In the areas populated by the Italian national community, education is provided in separate schools, with either Slovene or Italian as language of instruction.(45) Bilingual instruction in kindergartens and schools in those municipalities inhabited by Hungarian national minority embraces both members of national minority and Slovenes. The different types of education in minority languages in the areas inhabited by members of the Hungarian national minority than in those areas populated by the Italian minority was a subject of a constitutional complaint. Few parents submitted a constitutional complaint arguing that in the ethnically mixed areas inhabited by the Hungarian national minority, Slovenian children were put in an unequal position compared to children from other parts of Slovenia who are taught exclusively in Slovenian language. According to the petitioners, this eventually leads to a different extent of knowledge for Slovene children living in the bilingual area gain, since they are obliged to have a command of the Hungarian language to the same extent as the Slovenian language. In its disposition, the Court stated that in forty years of the existence of bilingual schools, only few complaints by parents have been raised. Pupils that attended local educational institutions have achieved satisfactory results in secondary schools they attended in Slovenia and in Hungary, what implies that the applied educational system has not diminished their chances for a continuation of education. The abolition of an existing model, Court held, would “lead to the decline of the existing school network, and to the decline of minority schooling.”(46)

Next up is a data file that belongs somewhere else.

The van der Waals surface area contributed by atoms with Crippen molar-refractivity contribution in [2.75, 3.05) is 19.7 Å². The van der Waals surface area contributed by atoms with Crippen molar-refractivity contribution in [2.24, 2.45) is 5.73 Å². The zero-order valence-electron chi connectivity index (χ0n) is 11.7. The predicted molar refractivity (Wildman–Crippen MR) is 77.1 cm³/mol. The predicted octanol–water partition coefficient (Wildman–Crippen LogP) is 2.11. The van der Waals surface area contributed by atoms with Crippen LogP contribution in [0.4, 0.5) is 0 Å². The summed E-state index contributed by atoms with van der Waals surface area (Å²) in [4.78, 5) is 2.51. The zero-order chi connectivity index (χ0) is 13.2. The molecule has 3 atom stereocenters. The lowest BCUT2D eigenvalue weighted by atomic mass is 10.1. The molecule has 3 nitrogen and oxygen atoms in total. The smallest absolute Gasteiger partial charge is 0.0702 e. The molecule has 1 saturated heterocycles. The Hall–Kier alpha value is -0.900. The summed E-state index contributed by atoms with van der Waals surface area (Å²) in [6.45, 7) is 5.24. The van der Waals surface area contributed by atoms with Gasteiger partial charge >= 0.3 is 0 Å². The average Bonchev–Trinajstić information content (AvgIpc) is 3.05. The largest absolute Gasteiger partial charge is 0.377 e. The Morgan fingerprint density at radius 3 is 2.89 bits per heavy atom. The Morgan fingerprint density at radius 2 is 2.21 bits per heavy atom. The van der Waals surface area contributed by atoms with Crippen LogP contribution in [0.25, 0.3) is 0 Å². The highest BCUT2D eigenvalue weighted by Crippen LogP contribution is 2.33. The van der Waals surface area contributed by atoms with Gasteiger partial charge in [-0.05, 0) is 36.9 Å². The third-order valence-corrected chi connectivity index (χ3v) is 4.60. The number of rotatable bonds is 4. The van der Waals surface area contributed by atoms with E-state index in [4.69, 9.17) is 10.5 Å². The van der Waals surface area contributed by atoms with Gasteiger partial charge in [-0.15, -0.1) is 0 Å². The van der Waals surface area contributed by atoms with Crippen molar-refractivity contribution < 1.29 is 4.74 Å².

Even though education in Roma language is also provided it is not as successful as one conducted in Italian and Hungarian languages. Certain improvements are needed in the field of education of Roma, as members of this minority group mostly face discrimination in society and difficulties with integration due to a generally low level of education. Certain actions have been undertaken; following the fact that a high number of Roma children attended classes for children with "special needs", the authorities have set up a commission to decide in a non-discriminatory manner whether a child should attend such classes or not.(47) Furthermore, due to the measures undertaken by the Government that was also urged in the European Commission’s Accession Reports a number of Roma children who regularly attended kindergartens and school have increased.(48) The other ethnic communities do not enjoy the privilege of education in their mother tongues. Prezihov Voranc Elementary School taught courses in the Serbo-Croatian language until 1998 when a decision of the municipal assembly eliminated this practice.